Valley Lakes Veterinary Clinic

415 N. Wilson Rd.
Round Lake, IL 60073

(847)270-0880

valleylakesvet.com

What You Need to Know Before Surgery

Many pet parents have questions about various aspects of their pet's surgery, and we hope this information will help. It also explains the decisions you will need to make before your pet's upcoming surgery.


 

Is the anesthetic safe?

Today's modern anesthetic monitors have made surgery much safer than in the past. Here at Valley Lakes Veterinary Clinic, we do a thorough physical exam on your pet before administering anesthetics, to ensure that a fever or other illness won't be a problem. We also adjust the amount and type of anesthetic used depending on the health of your pet. 

Pre-anesthetic blood testing is important in reducing the risk of anesthesia. Every pet needs blood testing before surgery to ensure that the liver and kidneys can handle the anesthetic. Even apparently healthy animals can have serious organ system problems that cannot be detected without blood testing. If there is a problem, it is much better to find it before it causes anesthetic or surgical complications. If serious problems are detected, surgery can be postponed until the problem is corrected.

It is important that surgery be done on an empty stomach to reduce the risk of vomiting during and after anesthesia. You will need to withhold food for at least 12 to 14 hours before surgery. Water can be available for your pet until the morning of surgery.


 

Will my pet have stitches?

For many surgeries, we use absorbable sutures underneath the skin. These will dissolve on their own, and do not need to be removed later. Some surgeries, especially tumor removals, do require skin stitches. With either type of suture, you will need to keep an eye on the incision for swelling or discharge. Most dogs and cats do not lick excessively or chew at the incision, but this is an occasional problem you will also need to watch for. If there are skin sutures, these will usually be removed 10 to 14 days after surgery. You will also need to limit your pet's activity level for a time and no baths are allowed until the sutures have been removed.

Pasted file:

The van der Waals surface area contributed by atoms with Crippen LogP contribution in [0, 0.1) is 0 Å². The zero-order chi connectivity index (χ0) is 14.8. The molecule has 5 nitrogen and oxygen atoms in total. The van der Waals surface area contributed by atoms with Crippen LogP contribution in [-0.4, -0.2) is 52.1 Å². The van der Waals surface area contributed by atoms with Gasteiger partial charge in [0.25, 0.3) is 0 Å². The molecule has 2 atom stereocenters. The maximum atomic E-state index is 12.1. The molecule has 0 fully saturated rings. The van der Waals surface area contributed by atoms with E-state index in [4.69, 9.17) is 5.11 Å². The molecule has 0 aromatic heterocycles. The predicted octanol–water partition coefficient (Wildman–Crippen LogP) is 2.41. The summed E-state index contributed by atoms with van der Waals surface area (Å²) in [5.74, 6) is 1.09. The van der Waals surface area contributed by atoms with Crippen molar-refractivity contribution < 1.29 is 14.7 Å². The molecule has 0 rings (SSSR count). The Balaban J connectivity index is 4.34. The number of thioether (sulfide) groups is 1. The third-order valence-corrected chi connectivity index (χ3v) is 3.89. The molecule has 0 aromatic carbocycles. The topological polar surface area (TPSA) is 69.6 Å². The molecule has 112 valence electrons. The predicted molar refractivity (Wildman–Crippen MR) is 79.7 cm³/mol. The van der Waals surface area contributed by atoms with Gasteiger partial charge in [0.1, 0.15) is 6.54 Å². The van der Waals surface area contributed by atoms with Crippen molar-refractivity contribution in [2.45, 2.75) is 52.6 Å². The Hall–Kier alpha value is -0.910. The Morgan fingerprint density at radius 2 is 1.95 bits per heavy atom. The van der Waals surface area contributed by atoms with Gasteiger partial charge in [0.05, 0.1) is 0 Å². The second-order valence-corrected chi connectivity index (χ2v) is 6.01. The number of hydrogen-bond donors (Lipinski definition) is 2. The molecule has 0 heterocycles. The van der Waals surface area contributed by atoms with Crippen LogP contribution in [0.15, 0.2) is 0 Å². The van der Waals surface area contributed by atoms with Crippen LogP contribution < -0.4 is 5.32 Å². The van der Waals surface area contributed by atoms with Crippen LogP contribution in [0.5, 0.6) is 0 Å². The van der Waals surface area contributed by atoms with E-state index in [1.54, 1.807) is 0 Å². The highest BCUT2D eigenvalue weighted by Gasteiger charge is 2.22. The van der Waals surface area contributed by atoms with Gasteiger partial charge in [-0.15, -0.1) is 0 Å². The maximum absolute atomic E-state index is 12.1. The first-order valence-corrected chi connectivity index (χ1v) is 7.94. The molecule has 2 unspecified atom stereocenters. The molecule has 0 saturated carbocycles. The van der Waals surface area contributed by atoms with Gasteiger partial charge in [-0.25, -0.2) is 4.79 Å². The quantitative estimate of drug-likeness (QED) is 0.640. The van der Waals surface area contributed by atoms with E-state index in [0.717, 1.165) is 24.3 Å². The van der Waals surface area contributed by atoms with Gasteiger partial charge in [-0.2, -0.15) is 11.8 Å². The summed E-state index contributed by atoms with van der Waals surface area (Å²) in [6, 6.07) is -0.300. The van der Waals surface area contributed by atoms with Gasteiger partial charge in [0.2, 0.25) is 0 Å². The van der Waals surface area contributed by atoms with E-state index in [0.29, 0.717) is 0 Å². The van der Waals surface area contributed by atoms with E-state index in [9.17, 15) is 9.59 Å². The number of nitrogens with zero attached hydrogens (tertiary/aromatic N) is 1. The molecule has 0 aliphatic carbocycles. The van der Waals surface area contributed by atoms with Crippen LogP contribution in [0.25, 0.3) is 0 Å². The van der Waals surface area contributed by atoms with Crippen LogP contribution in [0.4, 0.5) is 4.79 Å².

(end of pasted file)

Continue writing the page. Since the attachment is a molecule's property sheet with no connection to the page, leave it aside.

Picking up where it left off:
Will my pet be in pain?

Anything that causes pain in people can be expected to cause pain in animals. Pets may not show the same symptoms of pain as people do; they usually don't whine or cry, but you can be sure they feel it.  Pain medications needed will depend on the surgery performed. Major procedures require more pain relief than things like minor lacerations. Studies have shown that by providing proper pain relief, pets heal much faster than without pain relief.

Injectable pain medications may be used before, during and after surgery on both dogs and cats. Many patients will go home with oral pain medication as well. Providing pain relief is a humane and caring thing to do for your pet.


 

What other decisions do I need to make?

While your pet is under anesthesia, it is the ideal time to perform other minor procedures, such as dentistry, ear cleaning, wart removals, or implanting an identification microchip. If you would like an estimate for these extra services, please call ahead of time. This is especially important if the person dropping the pet off for surgery is not the primary decision maker for the pet's care. Please note that the person dropping the pet off for surgery must be at least 18 years of age.

When you bring your pet in for surgery, we will need to 5 to 10 minutes of time to fill out paperwork. When you pick up your pet after surgery you can also plan to spend about 10 to 15 minutes to go over your pet's home care needs.